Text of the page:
Leaving God Margins in a Double-Spaced Life

Submit all work with 1” margins, double-spaced. As a professor, I hold fast to these two formatting rules so I have enough room to make corrections and provide substantive feedback. It made me wonder if we leave God enough room between the lines of our stories, if we leave enough space in the margins for God to bring our dreams in line with His divine plans. Are you slowing down enough to live the double-spaced life? He knows your story better than you. Are you leaving God margins so He can write it on your heart?

For I know the plans I have for you,” declares the Lord, “plans to prosper you and not to harm you, plans to give you hope and a future. {Jer. 29:11, NIV}

You saw me before I was born. Every day of my life was recorded in your book. Every moment was laid out before a single day had passed. {Psa. 139:16, NLT}

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God Wants to Break Your Heart

broken heart

Once God breaks your heart, nobody else can!

The sacrifices of God are a broken spirit; a broken and contrite heart, O God, you will not despise. ~(Psalm 51:17)

If you’re a Christian and you’ve ever suffered loss, ever felt vulnerable and unprotected, ever felt you were sinking, drowning, crumbling at your core, then you’ve probably also wondered what I have, “Where are You, God?” or simply asked God, “Why?” If you’ve prayed to feel His presence and instead felt absence, prayed to hear His voice and heard deafening silence, prayed for a restored marriage then numbly watched the divorce finalized, prayed for healing and watched loved ones die, if you’ve placed your trust in Him and still felt that burning sting of disappointment, then you’ve encountered the God of which I speak, the God who wants to break your heart.

Of course I’m not suggesting God is some aloof, or worse, sadistic being, deriving pleasure from our pain. However, I am saying that if we’ll ever fulfill our God-ordained purpose, we’ll have to be broken to fit the God-shaped mold for our lives. In “Finding My Way Home,” Henri Nouwen asserts that when Christ cried out, “It is finished,” He didn’t only mean what He’d done, but also what others had done to Him – that He stayed on the cross until all that needed to be done to Him could be done in order to fulfill His purpose. If we’re committed to God and truly passionate about adopting His desires, His thoughts, His ways, then we’ll welcome His process, His breaking, His remaking. We’ll allow His breaking to fulfill our life’s purpose.

I believe God breathes on us in a gentle way to bend our will into submission to His, but much like Jacob, we wrestle. In our striving, though, we encounter the God who loves us enough to break what will not bend. Pastor Howard-John Wesley said, “God knows that life outside of His will is not in your best interest, and He loves you too much not to use everything in His sovereign omnipotence to get you to surrender to His will…we serve a God who, if blessing you doesn’t change your life, [He] has enough love to break you in the right place.” I believe the “right place” for God to break us is our hearts, the wellspring of our inconsistent desires and stubborn wills.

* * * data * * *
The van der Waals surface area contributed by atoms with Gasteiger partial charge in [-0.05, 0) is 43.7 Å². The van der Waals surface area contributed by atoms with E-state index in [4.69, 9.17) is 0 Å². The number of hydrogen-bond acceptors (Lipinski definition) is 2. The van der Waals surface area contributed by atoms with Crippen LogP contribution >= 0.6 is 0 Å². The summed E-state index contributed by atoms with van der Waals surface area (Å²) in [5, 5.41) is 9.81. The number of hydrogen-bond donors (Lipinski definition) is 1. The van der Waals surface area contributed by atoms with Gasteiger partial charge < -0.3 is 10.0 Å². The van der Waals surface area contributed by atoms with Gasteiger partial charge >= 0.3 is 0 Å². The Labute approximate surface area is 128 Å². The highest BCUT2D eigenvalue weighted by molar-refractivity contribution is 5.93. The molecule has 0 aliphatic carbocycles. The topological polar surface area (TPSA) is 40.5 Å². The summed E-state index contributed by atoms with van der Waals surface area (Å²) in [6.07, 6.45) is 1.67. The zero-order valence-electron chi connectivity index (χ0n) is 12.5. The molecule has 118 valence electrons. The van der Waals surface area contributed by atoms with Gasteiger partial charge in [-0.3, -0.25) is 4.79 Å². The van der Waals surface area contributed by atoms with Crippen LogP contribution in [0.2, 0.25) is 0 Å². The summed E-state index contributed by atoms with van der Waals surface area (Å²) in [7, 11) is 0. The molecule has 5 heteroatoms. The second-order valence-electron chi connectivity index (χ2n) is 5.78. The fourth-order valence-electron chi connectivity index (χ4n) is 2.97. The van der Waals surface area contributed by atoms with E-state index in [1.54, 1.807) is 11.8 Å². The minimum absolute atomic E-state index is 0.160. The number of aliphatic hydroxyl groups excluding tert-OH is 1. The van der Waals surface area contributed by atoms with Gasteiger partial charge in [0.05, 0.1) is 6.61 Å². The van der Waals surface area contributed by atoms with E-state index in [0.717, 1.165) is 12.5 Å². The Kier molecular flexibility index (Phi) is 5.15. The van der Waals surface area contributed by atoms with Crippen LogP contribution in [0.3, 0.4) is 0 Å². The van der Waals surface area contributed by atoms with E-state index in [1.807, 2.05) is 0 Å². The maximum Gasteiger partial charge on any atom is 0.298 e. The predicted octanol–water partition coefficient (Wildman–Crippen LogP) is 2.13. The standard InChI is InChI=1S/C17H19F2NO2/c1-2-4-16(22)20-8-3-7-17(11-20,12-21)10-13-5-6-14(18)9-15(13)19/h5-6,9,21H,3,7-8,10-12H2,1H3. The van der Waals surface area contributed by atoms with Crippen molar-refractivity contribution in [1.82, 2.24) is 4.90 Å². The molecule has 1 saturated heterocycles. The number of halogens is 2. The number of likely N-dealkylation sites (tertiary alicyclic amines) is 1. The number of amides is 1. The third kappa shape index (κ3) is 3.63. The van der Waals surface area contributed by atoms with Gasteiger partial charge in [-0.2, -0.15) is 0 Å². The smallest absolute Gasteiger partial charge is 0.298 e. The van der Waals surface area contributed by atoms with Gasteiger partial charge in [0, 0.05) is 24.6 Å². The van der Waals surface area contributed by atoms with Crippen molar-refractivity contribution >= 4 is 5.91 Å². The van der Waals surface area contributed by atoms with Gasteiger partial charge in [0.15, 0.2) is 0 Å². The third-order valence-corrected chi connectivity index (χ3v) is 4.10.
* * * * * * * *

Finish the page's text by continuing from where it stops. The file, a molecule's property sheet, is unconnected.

The admonishment in Joel 2:12-13 is to “rend your hearts, not your garments” and return to the Lord with your whole hearts. The message is that the outward appearance of repentance, contrition, and obedience mean nothing if our sinful hearts remain unbroken and turned away from God. The good news is that God waits on us. He waits to be gracious toward us and show us mercy (Isaiah 30:18). My mentor shared her belief that God sometimes withholds His provision until we seek His presence. Perhaps what we’ve thought was God’s silence was His megaphone to help us diligently seek Him. Perhaps what felt like God’s absence was His patience. Perhaps God knows that only desperate, broken hearts can receive His transforming love.

Shannon Alder said, “Blessed are those with cracks in their broken heart because that is how the light gets in.” God wants in, and a broken heart provides a blessed route.I believe God is determined to do a new thing in and through us, and the old places won’t facilitate new growth. In a recent sermon, Pastor MyRon Edmonds said that unless we learn to get vulnerable with God and get broken, our old ways will keep taking us down the same road. But the blessing of God’s breaking is that “once GOD breaks you, nobody else can!” Heart Check: Do you trust God to break those parts of you that won’t bend in submission to His sovereignty? Do you believe the breaking He’s sending is better than the blessing you’re seeking? God wants to break your heart. Will you let Him?

I originally posted this on The Haystack.

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